The Future of UK-China Relations, Kerry Brown
Margaret Thatcher once confessed that she had learned to “defer to George H.W. Bush and not to stint the praise for the greater glory of England.” England got at least part of the glory as the Iron Lady’s efforts to spearhead liberty crushed the Iron Curtain. Britain and America emerged from the Cold War enamored in a special relationship with extraordinary mutual benefits from defense to trade to investments to shared values. If only it were that simple concerning Britain’s relationship with ascending China. It is that strategic riddle that Kerry Brown, a professor at King’s College London and a former diplomat with seasoned Beijing experience, evaluates in his latest book, The Future of UK-China Relations.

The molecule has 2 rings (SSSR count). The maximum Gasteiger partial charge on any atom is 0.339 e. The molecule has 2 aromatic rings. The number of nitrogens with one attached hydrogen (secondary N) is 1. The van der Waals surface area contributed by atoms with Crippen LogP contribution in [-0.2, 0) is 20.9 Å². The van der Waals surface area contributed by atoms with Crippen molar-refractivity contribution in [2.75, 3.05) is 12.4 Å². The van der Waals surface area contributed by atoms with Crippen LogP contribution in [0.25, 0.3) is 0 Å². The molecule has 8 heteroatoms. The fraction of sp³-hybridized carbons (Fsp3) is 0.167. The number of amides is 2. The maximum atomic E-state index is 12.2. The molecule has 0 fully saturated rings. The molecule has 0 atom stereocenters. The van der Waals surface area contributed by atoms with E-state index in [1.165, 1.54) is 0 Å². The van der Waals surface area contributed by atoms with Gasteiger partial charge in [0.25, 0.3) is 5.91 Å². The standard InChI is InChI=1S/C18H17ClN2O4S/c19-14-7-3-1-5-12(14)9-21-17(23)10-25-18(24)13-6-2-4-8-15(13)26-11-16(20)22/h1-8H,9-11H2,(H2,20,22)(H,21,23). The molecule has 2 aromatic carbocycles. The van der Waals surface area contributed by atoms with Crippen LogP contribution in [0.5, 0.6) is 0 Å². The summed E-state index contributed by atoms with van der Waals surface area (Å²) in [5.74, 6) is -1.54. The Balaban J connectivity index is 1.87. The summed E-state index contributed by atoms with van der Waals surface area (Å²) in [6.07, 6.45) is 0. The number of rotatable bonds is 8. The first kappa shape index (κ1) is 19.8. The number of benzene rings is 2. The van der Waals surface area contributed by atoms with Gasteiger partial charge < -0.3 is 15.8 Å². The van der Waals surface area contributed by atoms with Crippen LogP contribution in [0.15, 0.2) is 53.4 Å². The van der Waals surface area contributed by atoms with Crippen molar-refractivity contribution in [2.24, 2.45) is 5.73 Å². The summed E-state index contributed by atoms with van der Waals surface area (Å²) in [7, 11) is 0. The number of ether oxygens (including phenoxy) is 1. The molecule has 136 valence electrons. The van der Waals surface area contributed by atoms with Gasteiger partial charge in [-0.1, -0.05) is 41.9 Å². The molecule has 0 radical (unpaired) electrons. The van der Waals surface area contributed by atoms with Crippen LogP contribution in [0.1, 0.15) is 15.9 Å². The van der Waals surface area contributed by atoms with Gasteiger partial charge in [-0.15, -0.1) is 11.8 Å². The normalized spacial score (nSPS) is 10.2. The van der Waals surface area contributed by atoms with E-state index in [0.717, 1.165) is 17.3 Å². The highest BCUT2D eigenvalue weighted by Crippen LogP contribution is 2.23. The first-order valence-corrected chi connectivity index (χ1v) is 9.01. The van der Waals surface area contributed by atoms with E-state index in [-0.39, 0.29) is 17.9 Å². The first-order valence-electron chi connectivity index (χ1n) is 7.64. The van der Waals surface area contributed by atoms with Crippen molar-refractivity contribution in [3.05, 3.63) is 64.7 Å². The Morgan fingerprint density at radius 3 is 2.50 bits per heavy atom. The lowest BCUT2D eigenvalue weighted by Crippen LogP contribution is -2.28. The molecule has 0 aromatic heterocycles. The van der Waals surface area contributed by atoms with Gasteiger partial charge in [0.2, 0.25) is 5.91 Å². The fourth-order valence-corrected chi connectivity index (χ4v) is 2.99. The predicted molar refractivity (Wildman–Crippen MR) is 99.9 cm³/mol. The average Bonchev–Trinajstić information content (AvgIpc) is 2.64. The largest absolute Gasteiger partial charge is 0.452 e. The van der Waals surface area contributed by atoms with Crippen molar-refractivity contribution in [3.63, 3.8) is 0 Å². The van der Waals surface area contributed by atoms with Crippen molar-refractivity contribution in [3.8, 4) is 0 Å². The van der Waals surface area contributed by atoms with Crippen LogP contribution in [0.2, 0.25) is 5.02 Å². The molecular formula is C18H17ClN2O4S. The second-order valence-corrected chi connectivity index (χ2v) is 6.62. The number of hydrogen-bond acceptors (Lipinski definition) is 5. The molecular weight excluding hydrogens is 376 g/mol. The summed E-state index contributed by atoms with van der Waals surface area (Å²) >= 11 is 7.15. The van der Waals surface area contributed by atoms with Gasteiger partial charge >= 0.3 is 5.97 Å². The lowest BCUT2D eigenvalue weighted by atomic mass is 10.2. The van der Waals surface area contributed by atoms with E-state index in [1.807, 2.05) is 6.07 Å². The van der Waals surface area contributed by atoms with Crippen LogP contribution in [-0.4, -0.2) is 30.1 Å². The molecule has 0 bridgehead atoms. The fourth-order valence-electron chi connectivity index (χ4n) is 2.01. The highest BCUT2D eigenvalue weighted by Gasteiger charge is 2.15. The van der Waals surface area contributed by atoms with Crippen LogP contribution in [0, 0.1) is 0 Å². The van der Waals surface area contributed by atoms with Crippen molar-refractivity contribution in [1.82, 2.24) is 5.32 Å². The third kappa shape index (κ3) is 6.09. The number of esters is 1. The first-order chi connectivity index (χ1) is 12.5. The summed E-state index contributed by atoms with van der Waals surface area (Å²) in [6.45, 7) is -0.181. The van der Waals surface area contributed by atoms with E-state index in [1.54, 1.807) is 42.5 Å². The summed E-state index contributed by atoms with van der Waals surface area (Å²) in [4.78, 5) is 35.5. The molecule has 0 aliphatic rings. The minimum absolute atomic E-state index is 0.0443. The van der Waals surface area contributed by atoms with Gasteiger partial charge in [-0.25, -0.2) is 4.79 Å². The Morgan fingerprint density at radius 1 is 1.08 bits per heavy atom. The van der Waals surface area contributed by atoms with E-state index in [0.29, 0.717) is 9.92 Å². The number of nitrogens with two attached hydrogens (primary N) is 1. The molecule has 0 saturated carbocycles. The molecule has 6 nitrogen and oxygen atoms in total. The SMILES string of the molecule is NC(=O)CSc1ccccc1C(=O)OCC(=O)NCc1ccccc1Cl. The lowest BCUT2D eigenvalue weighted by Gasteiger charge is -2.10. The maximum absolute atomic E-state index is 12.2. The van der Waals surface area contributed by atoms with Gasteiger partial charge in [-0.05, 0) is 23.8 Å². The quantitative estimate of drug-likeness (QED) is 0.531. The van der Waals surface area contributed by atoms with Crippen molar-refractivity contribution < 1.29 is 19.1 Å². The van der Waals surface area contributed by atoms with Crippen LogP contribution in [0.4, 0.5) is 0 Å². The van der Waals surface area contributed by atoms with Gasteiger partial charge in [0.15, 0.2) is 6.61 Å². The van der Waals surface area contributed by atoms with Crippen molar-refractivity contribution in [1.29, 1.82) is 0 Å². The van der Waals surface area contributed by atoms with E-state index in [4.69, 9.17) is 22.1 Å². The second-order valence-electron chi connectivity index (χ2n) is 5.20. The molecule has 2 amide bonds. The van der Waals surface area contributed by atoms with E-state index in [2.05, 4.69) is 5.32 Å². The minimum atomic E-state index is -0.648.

The evolution of Sino-British relations is double-protean, Brown argues. Britain has exited the European Union and is in need of drastic reformation of its foreign strategy toward China, while China’s increasing heft is drastically changing Britain’s global environment. Brown attempts to decompose this fluidity by breaking up strategic interaction into economic, diplomatic, and political parameters. In economics, the asymmetry between Britain and China will only widen, to the latter’s advantage. China is attracted to London’s financial efficiency, attracts British investors, and is
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